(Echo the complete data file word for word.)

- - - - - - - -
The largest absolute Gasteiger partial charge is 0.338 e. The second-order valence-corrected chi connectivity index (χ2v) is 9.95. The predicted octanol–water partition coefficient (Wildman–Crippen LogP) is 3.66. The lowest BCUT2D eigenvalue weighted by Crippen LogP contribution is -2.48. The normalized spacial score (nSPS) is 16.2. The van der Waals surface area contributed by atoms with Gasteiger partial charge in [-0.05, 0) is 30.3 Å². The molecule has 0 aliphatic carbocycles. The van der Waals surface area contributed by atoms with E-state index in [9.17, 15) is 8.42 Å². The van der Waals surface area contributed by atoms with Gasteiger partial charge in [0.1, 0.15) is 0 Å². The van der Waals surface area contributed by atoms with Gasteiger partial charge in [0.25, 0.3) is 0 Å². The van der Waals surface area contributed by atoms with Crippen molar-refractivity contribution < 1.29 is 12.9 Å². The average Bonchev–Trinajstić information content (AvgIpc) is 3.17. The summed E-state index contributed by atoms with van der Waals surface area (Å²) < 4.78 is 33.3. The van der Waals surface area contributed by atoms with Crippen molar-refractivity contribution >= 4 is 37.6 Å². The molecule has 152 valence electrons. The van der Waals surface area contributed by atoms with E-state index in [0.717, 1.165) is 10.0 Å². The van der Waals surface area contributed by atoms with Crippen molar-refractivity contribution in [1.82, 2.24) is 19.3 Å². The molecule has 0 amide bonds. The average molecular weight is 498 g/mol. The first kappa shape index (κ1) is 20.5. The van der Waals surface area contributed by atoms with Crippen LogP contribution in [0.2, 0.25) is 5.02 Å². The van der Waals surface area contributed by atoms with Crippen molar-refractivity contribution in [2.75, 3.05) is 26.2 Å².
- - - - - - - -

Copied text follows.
The largest absolute Gasteiger partial charge is 0.338 e. The second-order valence-corrected chi connectivity index (χ2v) is 9.95. The predicted octanol–water partition coefficient (Wildman–Crippen LogP) is 3.66. The lowest BCUT2D eigenvalue weighted by Crippen LogP contribution is -2.48. The normalized spacial score (nSPS) is 16.2. The van der Waals surface area contributed by atoms with Gasteiger partial charge in [-0.05, 0) is 30.3 Å². The molecule has 0 aliphatic carbocycles. The van der Waals surface area contributed by atoms with E-state index in [9.17, 15) is 8.42 Å². The van der Waals surface area contributed by atoms with Gasteiger partial charge in [0.1, 0.15) is 0 Å². The van der Waals surface area contributed by atoms with Gasteiger partial charge in [0.25, 0.3) is 0 Å². The van der Waals surface area contributed by atoms with Crippen molar-refractivity contribution < 1.29 is 12.9 Å². The average Bonchev–Trinajstić information content (AvgIpc) is 3.17. The summed E-state index contributed by atoms with van der Waals surface area (Å²) < 4.78 is 33.3. The van der Waals surface area contributed by atoms with Crippen molar-refractivity contribution >= 4 is 37.6 Å². The molecule has 152 valence electrons. The van der Waals surface area contributed by atoms with E-state index in [0.717, 1.165) is 10.0 Å². The van der Waals surface area contributed by atoms with Crippen molar-refractivity contribution in [1.82, 2.24) is 19.3 Å². The molecule has 0 amide bonds. The average molecular weight is 498 g/mol. The first kappa shape index (κ1) is 20.5. The van der Waals surface area contributed by atoms with Crippen LogP contribution in [0.2, 0.25) is 5.02 Å². The van der Waals surface area contributed by atoms with Crippen molar-refractivity contribution in [2.75, 3.05) is 26.2 Å².